Why Are Factory Farmed Products So Cheap?
If you’ve ever tried to find animal welfare-certified, pasture-based or other more humane alternatives to factory farmed meat, eggs or dairy, you’ve probably noticed a price increase. You may wonder why the more humane products cost more—but the real question is, “Why are factory farmed products so cheap?”
The true cost of factory farmed products isn’t reflected in their prices at the store. Here are a few reasons why factory farmed food is artificially cheap:
1. Factory Farming Treats Animals Like Inanimate Objects
On factory farms, hens are packed four or five birds to a cage without enough room to even spread their wings. Mother pigs spend almost their entire lives in crates so small that they can’t turn around. On higher-welfare farms, farmers spend more on land and facilities so their animals have room to explore, exercise, play and carry out natural behaviors like perching, wallowing and foraging.
2. Factory Farming Is Supported by Government Handouts
Animals on factory farms are fed unnatural, high-calorie diets to help them gain weight faster. Cows are ruminant animals meant to eat grass; in the factory farming system they are force-fed corn and soy, which cause painful ulcers and abscesses. These types of commodity crops are heavily subsidized by the federal government, bringing down costs. On higher-welfare farms, animals are fed healthy, natural diets, which cost significantly more and require more land for grazing.
3. Factory Farming Systems Monopolize the Supply Chain
Factory farms generally operate within what’s known as a vertically integrated system, where large companies control the entire supply chain—from the animals on the farm all the way to the processing and distribution plants. This means that factory farms pay significantly less to get their products to market than higher-welfare farms do, allowing them to charge less at the grocery store.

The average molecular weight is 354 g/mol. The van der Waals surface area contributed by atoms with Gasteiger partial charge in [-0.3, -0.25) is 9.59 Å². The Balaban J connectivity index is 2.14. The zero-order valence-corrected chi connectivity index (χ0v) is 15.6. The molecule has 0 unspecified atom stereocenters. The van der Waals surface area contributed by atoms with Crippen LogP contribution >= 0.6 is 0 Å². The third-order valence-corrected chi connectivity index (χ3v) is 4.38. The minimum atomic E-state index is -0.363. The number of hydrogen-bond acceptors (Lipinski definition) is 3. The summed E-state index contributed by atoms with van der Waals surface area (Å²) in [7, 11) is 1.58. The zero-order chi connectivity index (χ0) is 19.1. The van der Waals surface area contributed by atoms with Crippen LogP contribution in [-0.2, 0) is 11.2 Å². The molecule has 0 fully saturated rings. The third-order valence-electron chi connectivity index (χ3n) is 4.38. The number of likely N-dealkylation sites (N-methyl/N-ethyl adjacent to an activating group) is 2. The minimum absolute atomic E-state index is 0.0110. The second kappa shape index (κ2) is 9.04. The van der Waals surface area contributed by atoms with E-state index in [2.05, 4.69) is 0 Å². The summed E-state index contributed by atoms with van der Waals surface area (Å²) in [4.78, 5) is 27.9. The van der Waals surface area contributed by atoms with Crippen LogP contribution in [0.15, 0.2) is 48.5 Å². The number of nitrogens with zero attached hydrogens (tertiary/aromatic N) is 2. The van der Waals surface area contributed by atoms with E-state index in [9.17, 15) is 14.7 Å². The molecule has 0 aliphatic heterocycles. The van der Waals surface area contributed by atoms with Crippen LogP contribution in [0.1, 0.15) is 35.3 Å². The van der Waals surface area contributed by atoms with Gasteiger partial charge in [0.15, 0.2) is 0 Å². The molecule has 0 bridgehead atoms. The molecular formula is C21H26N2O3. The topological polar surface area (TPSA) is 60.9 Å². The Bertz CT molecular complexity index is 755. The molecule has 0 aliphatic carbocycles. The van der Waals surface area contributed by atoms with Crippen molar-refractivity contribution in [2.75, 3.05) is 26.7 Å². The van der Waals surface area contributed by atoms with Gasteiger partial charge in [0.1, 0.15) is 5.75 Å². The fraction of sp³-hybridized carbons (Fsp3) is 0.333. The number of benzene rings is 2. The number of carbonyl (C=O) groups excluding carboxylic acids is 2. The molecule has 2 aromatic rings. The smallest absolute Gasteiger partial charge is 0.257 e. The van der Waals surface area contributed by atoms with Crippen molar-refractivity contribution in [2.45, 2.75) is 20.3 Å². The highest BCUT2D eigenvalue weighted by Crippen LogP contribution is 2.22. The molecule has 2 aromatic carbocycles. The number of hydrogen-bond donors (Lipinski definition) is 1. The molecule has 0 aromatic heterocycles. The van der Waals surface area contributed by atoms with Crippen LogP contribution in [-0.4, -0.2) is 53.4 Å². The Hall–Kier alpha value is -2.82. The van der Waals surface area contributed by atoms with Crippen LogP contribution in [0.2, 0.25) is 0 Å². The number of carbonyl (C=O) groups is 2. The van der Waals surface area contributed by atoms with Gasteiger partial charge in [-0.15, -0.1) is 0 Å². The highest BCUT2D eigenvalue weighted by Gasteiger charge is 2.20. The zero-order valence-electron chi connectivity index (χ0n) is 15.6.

4. Factory Farming Shortens Animals’ Lives, and They Suffer for It
Through intensive genetic selection and limited exercise, chickens, pigs and cows on factory farms grow far more quickly than traditional breeds. A modern meat chicken now reaches market weight in five weeks, a pig takes six months and a cow takes 18 months. This rapid and unnatural weight gain often causes painful lameness and other health issues. Animals on higher-welfare farms grow at slower, more natural rates, meaning it costs more for farmers to take care of them while they’re on the farm.
5. We Pay for Factory Farming in Medical Bills and Taxes
The extreme costs of factory farming are not accounted for in the price at the grocery store. Industrial farming dumps enormous amounts of animal waste into our air and waterways, polluting the drinking water of local communities and causing public health disasters. The overuse of antibiotics to keep these animals alive in sickening conditions has led to an epidemic of antibiotic resistance that is costing consumers their lives. If the cost of cleaning up factory farming’s mess was accounted for, the sticker price of these products would far surpass the higher-welfare alternatives.
When you choose higher-welfare products you’re supporting a better farming system with more humane treatment of animals, more responsible environmental practices and safer products for the public. No hidden costs involved! To learn how to support higher-welfare farms, visit Shop With Your Heart.